Autism Testing for Adults

Diagnostic Assessments for
Autism Spectrum Disorder (ASD)

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What is Autism Spectrum Disorder (ASD)?

Autism spectrum disorder (ASD) is a neurodevelopmental disorder that affects individuals across the lifespan, with an estimated prevalence of about 1 in 36 people in the U.S. (CDC, 2020). Autism is characterized by core symptoms including:

  • Difficulties with social communication and interaction
  • Repetitive behaviors
  • Sensory issues

The symptoms of autism differ greatly from person to person. An individual with ASD can have more severe symptoms in one area but mild symptoms in another.

Many adults on the spectrum also have other mental health issues or differences such as:

  • Anxiety and OCD
  • ADHD
  • Developmental delays

This variation and overlap in symptoms can make ASD difficult to identify. Our psychologists are experts in diagnosing and working with people on the spectrum. An evaluation is a key first step to understanding and managing your symptoms.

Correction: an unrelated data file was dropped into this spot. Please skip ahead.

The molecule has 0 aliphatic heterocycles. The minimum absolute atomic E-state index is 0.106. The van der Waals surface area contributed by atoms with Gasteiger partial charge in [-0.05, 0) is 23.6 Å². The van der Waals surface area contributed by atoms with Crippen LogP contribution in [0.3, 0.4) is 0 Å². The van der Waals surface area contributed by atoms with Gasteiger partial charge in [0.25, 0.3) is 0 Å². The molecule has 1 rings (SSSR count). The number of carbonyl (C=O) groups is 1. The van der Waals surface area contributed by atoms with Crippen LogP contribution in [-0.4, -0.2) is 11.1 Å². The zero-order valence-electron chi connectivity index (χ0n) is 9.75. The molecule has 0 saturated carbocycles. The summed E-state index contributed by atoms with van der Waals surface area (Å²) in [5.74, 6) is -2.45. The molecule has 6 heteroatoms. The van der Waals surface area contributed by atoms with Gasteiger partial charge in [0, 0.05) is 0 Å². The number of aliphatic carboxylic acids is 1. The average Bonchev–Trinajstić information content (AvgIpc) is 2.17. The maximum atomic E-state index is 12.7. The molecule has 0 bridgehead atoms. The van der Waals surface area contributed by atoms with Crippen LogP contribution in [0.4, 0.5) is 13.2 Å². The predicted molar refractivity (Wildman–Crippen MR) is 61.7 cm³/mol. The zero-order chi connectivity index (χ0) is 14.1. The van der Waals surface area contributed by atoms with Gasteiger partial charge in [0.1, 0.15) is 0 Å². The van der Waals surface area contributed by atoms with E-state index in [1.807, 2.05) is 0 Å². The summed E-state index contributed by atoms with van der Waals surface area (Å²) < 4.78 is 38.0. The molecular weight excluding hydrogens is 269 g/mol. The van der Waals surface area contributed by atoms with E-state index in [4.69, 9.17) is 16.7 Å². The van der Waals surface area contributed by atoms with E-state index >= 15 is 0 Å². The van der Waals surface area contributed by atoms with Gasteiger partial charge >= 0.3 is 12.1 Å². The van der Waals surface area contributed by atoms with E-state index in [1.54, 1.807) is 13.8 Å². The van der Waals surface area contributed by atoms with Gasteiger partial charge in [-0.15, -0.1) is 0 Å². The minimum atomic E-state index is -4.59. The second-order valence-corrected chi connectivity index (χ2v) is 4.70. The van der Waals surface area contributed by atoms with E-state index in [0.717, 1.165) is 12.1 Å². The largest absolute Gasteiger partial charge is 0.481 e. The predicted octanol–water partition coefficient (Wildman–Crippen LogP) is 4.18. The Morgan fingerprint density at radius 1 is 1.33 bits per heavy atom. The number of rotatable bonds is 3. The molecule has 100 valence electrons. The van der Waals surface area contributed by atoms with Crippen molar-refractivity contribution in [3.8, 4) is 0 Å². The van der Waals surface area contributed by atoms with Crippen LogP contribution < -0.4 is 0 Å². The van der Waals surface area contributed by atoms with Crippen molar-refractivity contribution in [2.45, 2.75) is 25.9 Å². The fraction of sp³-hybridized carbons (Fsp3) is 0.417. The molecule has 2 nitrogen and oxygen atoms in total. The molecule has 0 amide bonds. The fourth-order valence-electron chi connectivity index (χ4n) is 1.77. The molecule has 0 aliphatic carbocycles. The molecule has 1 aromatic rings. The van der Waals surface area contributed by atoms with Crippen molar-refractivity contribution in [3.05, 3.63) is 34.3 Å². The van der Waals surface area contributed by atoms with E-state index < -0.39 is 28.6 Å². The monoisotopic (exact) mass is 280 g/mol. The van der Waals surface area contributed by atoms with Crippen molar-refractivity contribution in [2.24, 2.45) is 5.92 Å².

What are the symptoms of autism spectrum disorder?

Social Communication and Interaction Difficulties
► Using and interpreting verbal and nonverbal communication
► Starting or maintaining conversations
► Recognizing social cues or following social rules
► Making and keeping friends
Repetitive Behaviors► Repetitive movements
► Insistence on sameness or routine
► Resistance to change
► Narrow interests or fixations
Sensory Issues► Oversensitivity to lights, sounds, or textures
► Picky eating
► Sensory-seeking behaviors

Research shows that ASD often co-occurs with other disorders, such as anxiety and ADHD, and that there is significant symptom overlap in these and other diagnoses.

How is autism diagnosed and treated?

Autism is a behavioral diagnosis, meaning there is no blood or medical test that can identify someone as being on the spectrum. With our assessment service, we provide Therapy Lab's targeted, science-backed approach in order to offer your family diagnostic clarity, recommendations for next steps, and documentation necessary to move forward.

Many adults with autism spectrum disorder (ASD) go undiagnosed or receive a delayed diagnosis due to the misconception that autism only affects children.

What are the benefits of testing for autism spectrum disorder (ASD)?

Understanding autism spectrum disorder (ASD) and how its symptoms affect you can provide guidance in securing effective services to develop strengths and address challenges.

Understand yourself better